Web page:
Construction News

Tue June 15 2021

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Developers urged to start now to beat build inflation

18 May The cost of infrastructure construction is set to rise 23% over the next five years, according to latest industry forecasts.

Arcadis’ latest Spring 2021 Market View, entitled Window of Opportunity, makes the case that with build inflation on the rise, now is the time to get digging.

Recovering demand and rising materials costs mean that inflation could become a defining feature of the market over the next few years.

Construction consultant Arcadis produces a quarterly analysis of the UK construction market to deliver tender price forecasts, to inform clients about what is going on in UK construction, helping financial decision. Its latest paper suggests that there may be less spare capacity in the supply chain than previously thought, with increasing pressure around the availability of construction materials emerging.

As a result Arcadis has upgraded its overall forecast, with a major acceleration in price increases for infrastructure, and a slightly more modest expansion in the buildings sector in 2022.  Infrastructure in particular is susceptible to pressures around materials availability and a shortage of specialist skills, it says, hence price increases of 3% and 5% being forecast for 2021 and 2022 respectively.

For the buildings sector, growth in the regions will be higher than in London. However, many projects are taking longer to get to the ‘shovel ready’ stage, so while Arcadis has maintained its forecast at 1% for 2021, delays are likely to translate into a steeper pace of growth from 2022 onwards, reaching 5% by 2025 as the market recovers.

Agnieszka Krzyzaniak, market intelligence lead at Arcadis, said:  “The conditions for investment are good, but with so many challenges on the horizon, the situation can change abruptly. At the moment, there is still some spare capacity available, but the shortages of construction materials create inflationary conditions that have already begun to outweigh any deflationary factors. Clients need to move quickly to take advantage of this window of opportunity. Any delays increase the potential exposure to much higher construction costs than initially planned for, as higher inflation becomes the new normal.”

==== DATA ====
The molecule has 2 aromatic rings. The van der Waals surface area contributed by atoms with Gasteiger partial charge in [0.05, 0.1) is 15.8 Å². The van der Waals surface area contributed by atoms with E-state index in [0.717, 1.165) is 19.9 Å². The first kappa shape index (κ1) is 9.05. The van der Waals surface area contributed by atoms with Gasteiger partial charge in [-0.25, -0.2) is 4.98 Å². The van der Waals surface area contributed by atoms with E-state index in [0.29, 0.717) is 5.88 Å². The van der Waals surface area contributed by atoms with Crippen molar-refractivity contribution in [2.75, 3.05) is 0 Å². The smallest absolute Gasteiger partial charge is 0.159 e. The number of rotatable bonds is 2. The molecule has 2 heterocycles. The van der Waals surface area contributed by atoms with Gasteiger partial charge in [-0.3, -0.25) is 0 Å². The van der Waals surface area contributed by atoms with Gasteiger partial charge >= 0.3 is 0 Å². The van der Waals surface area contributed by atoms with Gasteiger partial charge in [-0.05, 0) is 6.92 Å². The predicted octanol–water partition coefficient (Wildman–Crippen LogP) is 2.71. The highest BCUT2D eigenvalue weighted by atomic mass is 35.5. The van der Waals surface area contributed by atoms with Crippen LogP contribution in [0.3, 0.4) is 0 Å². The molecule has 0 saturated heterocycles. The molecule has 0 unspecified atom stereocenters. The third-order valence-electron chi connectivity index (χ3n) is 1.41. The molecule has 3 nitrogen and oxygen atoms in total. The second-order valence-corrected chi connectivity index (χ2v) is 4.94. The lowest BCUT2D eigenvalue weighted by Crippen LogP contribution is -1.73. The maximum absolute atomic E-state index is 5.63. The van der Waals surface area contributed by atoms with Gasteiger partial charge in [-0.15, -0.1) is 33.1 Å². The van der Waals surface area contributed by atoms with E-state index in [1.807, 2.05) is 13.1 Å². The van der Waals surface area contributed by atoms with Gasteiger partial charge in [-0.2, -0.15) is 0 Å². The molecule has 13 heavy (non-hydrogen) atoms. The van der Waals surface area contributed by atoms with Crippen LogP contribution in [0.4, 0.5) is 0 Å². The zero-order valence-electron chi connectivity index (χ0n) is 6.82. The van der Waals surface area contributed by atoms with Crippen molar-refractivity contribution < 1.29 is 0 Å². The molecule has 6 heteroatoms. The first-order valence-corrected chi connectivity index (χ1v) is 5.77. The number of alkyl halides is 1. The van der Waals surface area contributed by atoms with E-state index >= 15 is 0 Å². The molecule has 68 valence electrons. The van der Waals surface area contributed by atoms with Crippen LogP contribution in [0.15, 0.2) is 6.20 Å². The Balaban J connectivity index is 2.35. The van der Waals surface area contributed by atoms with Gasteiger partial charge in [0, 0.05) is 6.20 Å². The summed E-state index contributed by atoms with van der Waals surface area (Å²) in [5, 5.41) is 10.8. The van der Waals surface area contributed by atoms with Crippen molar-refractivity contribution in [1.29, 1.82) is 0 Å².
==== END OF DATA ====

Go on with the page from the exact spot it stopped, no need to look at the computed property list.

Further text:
Any construction workers hoping that this could mean substantial pay and salary rises in the coming years are likely to be disappointed. Arcadis says that wage inflation is flat.

Arcadis' tender price inflation (TPI) forecasts

  Regional Building Construction TPI London Building Construction TPI National Infrastructure Construction TPI
2020 -3% (-3%) -4% (-4%) 0% (0%)
2021 1% (1%) 0% (0%) 3% (2%)
2022 3% (2%) 3% (2%) 5% (4%)
2023 4% (3%) 4% (4%) 5% (5%)
2024 5% (5%) 5% (5%) 5% (5%)
2025 5% (5%) 5% (5%) 5% (5%)
Total 16% (13%) 14% (12%) 23% (21%)

Inflationary pressures

  • Materials – availability and logistics costs
  • Recovery in demand, less pressure to secure ‘must-win’ projects
  • Capacity constraints affecting specialist skills, particularly in infrastructure
  • Duties on materials from the EU where Rules of Origin apply
  • Implementation of IR35
  • Cashflow impacts from the introduction of reverse-charge VAT

Deflationary pressures

  • Continuing need to fill the 2021/22 order book
  • Competitive bidding triggered by contractors ‘trading-up’ to more complex projects
  • Wage inflation is flat. Levels of furlough indicate availability of workforce
  • Potential adoption of some digital practices and a post-Covid-19 productivity increase
  • Sterling strengthened (4% EUR, 12% USD)

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MPU

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